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often flood inboxes and be largely ignored, and mail inquiries, which can also be largely ignored and considered a negative. In regard to fundraising in general, our survey asked respondents what they considered to be the best method of fundraising for organizations overall. The responses included public events, direct mail services, annual fundraisers or website donations. The most common answer from the survey was public events - events that may be smaller in size, but on a more frequent basis than large annual fundraisers. This answer reflects the idea that in order to fundraise effectively and garner donations and capital on a more frequent basis, organizations need to be having events frequently and in a way where people will be aware of them. Camp Blodgett, which holds only a few fundraisers each year on a small scale, could potentially benefit from this analysis and these responses. Also, this confirms the fact that annual fundraisers, which came in with the second most responses, can be marginally effective, and also that direct mail services are largely a negative, as this option had no responses. Another area in which both our focus group and survey focused on is organizational awareness, or how being aware of an organization can affect support and potentially donations and participation. Much like outreach, a large topic in both our focus group and survey, awareness of organizations can affect not only the level of support that they achieve, but also the donations and overall funding that they can receive. When asked what factors prevent them from donating to organizations, the focus group responded that one factor tended to be being unaware of an organization, overall. This included the organization’s mission statement, its community outreach, and a certain ‘truth vs. fiction’ factor, or what the organization really stands for. Camp Blodgett has claimed that its main publics have been stagnant, and that it would like to improve its relations with them. To do so, outreach is crucial, and it is something that not only Camp Blodgett identified a problem with in their organization, but something that our focus group also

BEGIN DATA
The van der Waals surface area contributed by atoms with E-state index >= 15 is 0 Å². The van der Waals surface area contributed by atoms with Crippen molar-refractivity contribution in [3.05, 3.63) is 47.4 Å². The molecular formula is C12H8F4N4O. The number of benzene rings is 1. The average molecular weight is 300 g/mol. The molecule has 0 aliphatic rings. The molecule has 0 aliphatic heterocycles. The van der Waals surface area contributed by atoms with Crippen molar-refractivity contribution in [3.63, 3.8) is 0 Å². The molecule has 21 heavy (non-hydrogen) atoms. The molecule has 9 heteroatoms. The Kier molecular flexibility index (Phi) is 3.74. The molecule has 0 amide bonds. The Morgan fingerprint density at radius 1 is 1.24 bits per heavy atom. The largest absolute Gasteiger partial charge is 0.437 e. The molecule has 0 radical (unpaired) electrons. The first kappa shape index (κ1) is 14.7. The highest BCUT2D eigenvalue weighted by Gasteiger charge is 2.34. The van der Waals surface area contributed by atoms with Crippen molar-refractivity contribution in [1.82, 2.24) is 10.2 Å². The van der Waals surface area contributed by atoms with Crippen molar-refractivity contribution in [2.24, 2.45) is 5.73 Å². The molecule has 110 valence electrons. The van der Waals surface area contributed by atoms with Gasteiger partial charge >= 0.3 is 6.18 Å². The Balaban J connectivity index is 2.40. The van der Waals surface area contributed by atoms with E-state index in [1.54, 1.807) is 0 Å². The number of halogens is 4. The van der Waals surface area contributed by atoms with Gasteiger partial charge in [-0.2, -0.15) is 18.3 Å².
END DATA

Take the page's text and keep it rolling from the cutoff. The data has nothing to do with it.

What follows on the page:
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targeted as a factor that determined their support of an organization. When asked directly in our survey “how important is your awareness of a nonprofit organization and its mission to your support of that organization”, on a scale from ‘very important’ to ‘not important at all’, the majority of respondents answered either ‘somewhat important’ or ‘very important’, further confirming that awareness and outreach, which go hand in hand, can have a large impact on nonprofits and Camp Blodgett. From both the survey and focus group, and with our two topics for research, it can be seen that people would support Camp Blodgett, and with better awareness of the organization and increased outreach from the camp, it could become successful. The structure of its current fundraising strategy may not be conducive to helping to get the most donations, and the organization may have to work to gain a foothold within the community it serves and with the publics that it wants to achieve relevance with. But with time and effort, fundraising can be achieved, and community involvement can be obtained.

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Campaign Action Plan Objectives: For Camp Blodgett, the main objectives are to increase awareness of Camp Blodgett within both Kent and Ottawa Counties, increase the level of community outreach achieved by the organization, and to create a better and more intuitive system for networking and advocacy. By focusing on these objectives, Camp Blodgett can obtain many of the goals that it originally set out to achieve in the first place. There are also several strategies and tactics outlined below that can be implemented to achieve these main objectives.

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Strategies and Associated Tactics